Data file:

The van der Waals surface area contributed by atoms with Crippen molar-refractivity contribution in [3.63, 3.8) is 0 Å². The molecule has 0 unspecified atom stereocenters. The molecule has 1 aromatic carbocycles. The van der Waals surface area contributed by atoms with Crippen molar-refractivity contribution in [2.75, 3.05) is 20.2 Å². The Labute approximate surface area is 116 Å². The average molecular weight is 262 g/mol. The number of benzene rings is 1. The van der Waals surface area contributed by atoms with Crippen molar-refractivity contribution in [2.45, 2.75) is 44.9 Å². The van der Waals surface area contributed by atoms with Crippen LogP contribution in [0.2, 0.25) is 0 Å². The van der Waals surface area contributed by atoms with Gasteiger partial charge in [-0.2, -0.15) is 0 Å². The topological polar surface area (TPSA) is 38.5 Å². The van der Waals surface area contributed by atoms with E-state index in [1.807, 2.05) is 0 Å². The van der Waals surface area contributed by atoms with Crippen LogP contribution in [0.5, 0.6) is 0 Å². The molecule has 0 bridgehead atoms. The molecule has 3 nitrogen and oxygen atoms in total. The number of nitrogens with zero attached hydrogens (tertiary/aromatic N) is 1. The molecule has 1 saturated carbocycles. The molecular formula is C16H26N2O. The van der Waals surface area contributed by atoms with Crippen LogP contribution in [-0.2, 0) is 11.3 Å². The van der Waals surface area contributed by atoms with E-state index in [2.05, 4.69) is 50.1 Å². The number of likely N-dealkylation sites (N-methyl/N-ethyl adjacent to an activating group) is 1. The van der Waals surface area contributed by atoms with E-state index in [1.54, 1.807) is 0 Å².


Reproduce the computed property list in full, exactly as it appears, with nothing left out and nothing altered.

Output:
The van der Waals surface area contributed by atoms with Crippen molar-refractivity contribution in [3.63, 3.8) is 0 Å². The molecule has 0 unspecified atom stereocenters. The molecule has 1 aromatic carbocycles. The van der Waals surface area contributed by atoms with Crippen molar-refractivity contribution in [2.75, 3.05) is 20.2 Å². The Labute approximate surface area is 116 Å². The average molecular weight is 262 g/mol. The number of benzene rings is 1. The van der Waals surface area contributed by atoms with Crippen molar-refractivity contribution in [2.45, 2.75) is 44.9 Å². The van der Waals surface area contributed by atoms with Crippen LogP contribution in [0.2, 0.25) is 0 Å². The van der Waals surface area contributed by atoms with Gasteiger partial charge in [-0.2, -0.15) is 0 Å². The topological polar surface area (TPSA) is 38.5 Å². The van der Waals surface area contributed by atoms with E-state index in [1.807, 2.05) is 0 Å². The van der Waals surface area contributed by atoms with Crippen LogP contribution in [0.5, 0.6) is 0 Å². The molecule has 0 bridgehead atoms. The molecule has 3 nitrogen and oxygen atoms in total. The number of nitrogens with zero attached hydrogens (tertiary/aromatic N) is 1. The molecule has 1 saturated carbocycles. The molecular formula is C16H26N2O. The van der Waals surface area contributed by atoms with Crippen LogP contribution in [-0.2, 0) is 11.3 Å². The van der Waals surface area contributed by atoms with E-state index in [2.05, 4.69) is 50.1 Å². The number of likely N-dealkylation sites (N-methyl/N-ethyl adjacent to an activating group) is 1. The van der Waals surface area contributed by atoms with E-state index in [1.54, 1.807) is 0 Å².